The last stage called “Strategic Stabilization” begins Referendum in Occupied Territories, Control of these is legalized and complete with granting citizenship, changing telephone codes like the Invader and enabling social transport for the new resident. This step is the beginning of confirmation, which leading to division of territory, followed by secession. In this development, the occupied territory was formally annexed to the military presence of the occupied country in the said territory. To end this series of operations, mobility in the occupied territories is limited, increasing “humanitarian support” as a way for the occupiers to prove impossible to reintegrate themselves with their country of origin.
A giant with clay feet
Now, has is has has has has has has has has has has has has has been a solution to the problem of the conflict in Ukraine. If Russia has ever been considered a great power, it has been a country with great military power in terms of the damage it can inflict on any enemy in any kind of war. The current intensity of the conflict bears no relation to the expected one.
The first explanation is that Russia has introduced it in its FF. AA reforms have had limited influence as measured by the operational efficiency of their troops. In many ways, the Russian army still resembles the old Soviet army in its mentality, hierarchical structure, poor officers, low level of training, lack of discipline, poor logistics and corruption.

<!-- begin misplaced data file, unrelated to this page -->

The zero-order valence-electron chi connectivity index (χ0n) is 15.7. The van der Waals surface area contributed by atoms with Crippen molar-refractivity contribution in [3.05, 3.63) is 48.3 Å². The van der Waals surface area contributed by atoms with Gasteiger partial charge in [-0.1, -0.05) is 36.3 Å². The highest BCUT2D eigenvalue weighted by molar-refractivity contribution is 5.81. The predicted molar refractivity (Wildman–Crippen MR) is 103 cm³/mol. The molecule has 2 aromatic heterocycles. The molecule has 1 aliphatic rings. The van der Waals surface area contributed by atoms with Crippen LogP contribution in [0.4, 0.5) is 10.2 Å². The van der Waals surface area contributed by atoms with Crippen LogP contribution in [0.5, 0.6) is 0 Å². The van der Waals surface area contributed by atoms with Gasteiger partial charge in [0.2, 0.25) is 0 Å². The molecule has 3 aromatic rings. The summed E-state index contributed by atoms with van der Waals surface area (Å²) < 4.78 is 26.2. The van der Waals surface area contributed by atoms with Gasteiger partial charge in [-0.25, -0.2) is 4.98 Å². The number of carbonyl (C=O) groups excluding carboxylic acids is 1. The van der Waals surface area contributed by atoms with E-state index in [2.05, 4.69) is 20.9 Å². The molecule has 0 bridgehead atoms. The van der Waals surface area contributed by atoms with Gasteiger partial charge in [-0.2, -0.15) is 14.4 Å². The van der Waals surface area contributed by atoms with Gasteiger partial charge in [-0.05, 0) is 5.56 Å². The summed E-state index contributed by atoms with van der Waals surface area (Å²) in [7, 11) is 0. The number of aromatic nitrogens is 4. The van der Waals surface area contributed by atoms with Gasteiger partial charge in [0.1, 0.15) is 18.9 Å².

During his 22-year reign, Putin tried to “reorganize” the country. But it did not achieve the expected social support. Conscription in their own territory and martial law imposed in conquered territories showed that they did not have the support of their people. On the contrary, Ukraine has experienced “Sovietization” since the late 1980s. This has been emphasized in recent years after the Euromaidan revolution (2013-2014). All this, within the framework of a dynamic civil society and a highly active voluntary movement. The evolution of the conflict shows a false view of the alleged weakness of the Ukrainian state, which is badly divided between pro-Russian Western Ukraine and pro-Western Ukraine.
Ukraine has not only had a political evolution, but He has prepared his FF. AA for new battles Not for past conflicts. The Ukrainian army is unlikely to disintegrate in the same way that the Afghan army disintegrated last year. That is a Russian false assumption. The military element has key elements ranging from space-based intelligence production to the use of long-range self-guided munitions and automated anti-missile systems.
Russia hoped to defeat Ukraine with old weapons. Beyond being the creator of Gerasimov’s theory of war in the gray zone, Russia strikes with 20th century strategy: Mobilization and attack with forces. Ukraine, on the other hand, is defending itself with a 21st century strategy: It seeks hybrid warfare in the gray area. Meanwhile, the West supports Ukraine with a 21st-century strategy: financial and trade sanctions and all forms of boycott against Russia, without armed action.